lipoatrophy

(redirected from Lawrence-Seip syndrome)

lipoatrophy

 [lip″o-at´ro-fe]
1. atrophy of subcutaneous fat.
insulin lipoatrophy lipoatrophy in the subcutaneous tissues because of repeated injection of insulin at the same site.

lip·o·at·ro·phy

(lip-ō-at'rō-fē),
Loss of subcutaneous fat, which may be total, congenital, and associated with hepatomegaly, excessive bone growth, and insulin-resistant diabetes.
[G. lipos, fat, + a-, priv. + trophē, nourishment]

lip·o·at·ro·phy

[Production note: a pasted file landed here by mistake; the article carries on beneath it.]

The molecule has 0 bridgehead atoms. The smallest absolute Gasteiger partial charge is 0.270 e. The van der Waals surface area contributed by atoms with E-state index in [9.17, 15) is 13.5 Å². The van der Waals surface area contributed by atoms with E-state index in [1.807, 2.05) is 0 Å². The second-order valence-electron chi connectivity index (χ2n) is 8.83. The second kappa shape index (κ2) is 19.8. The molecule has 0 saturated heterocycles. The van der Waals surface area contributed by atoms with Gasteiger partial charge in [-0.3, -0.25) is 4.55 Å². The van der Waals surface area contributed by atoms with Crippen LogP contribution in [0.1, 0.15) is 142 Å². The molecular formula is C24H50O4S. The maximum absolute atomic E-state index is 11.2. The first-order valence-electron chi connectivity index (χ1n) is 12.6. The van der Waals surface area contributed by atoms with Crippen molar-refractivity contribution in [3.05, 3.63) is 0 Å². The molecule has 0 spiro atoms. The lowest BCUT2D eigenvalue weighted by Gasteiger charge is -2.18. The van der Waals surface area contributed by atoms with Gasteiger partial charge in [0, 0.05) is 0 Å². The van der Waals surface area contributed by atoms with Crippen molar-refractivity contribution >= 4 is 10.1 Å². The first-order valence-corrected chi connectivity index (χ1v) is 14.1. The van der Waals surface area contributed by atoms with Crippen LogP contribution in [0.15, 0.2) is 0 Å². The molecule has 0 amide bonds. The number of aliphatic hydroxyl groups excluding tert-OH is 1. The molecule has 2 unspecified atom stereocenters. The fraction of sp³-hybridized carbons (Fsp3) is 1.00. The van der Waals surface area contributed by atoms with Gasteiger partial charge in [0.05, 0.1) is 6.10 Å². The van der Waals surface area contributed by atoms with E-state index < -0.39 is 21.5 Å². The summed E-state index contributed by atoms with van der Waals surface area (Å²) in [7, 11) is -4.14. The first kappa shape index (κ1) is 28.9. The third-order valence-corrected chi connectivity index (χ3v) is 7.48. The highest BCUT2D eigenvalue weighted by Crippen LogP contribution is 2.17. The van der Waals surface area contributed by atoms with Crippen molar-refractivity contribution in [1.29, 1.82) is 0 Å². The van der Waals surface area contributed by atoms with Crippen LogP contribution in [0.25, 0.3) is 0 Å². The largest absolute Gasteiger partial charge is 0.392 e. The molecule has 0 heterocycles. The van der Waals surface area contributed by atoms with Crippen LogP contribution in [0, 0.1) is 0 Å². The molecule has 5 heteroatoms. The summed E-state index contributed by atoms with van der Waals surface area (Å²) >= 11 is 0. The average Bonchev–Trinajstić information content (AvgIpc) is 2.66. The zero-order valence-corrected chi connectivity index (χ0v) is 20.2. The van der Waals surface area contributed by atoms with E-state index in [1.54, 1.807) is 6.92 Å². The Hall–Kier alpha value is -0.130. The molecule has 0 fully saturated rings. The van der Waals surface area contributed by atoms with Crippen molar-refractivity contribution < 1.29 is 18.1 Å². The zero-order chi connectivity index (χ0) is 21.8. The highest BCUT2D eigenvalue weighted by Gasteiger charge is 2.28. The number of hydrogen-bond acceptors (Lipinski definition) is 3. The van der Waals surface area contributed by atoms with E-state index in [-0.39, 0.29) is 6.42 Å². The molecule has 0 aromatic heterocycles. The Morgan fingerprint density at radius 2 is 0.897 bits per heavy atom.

(lip'ō-at'rŏ-fē)
Loss of subcutaneous fat, which may be total, congenital, and associated with hepatomegaly, excessive bone growth, and diabetes.

lipoatrophy

Local shrinkage and loss of the fat under the skin often caused by repeated injections of insulin into the same area in diabetics.

Lawrence,

Robert D., English physician, 1912-1964.
Lawrence-Seip syndrome - loss of subcutaneous fat associated with hepatomegaly, excessive bone growth, and insulin-resistant diabetes. Synonym(s): lipoatrophy

lip·o·at·ro·phy

(lip'ō-at'rŏ-fē)
Loss of subcutaneous fat, which may be total, congenital, and associated with various disorders.
References in periodicals archive ?
Acromegaly, Lawrence-Seip syndrome, gonadal dysgenesis, Klinefelter syndrome, Turner syndrome, and Prader-Willi syndrome are among those conditions that can contribute.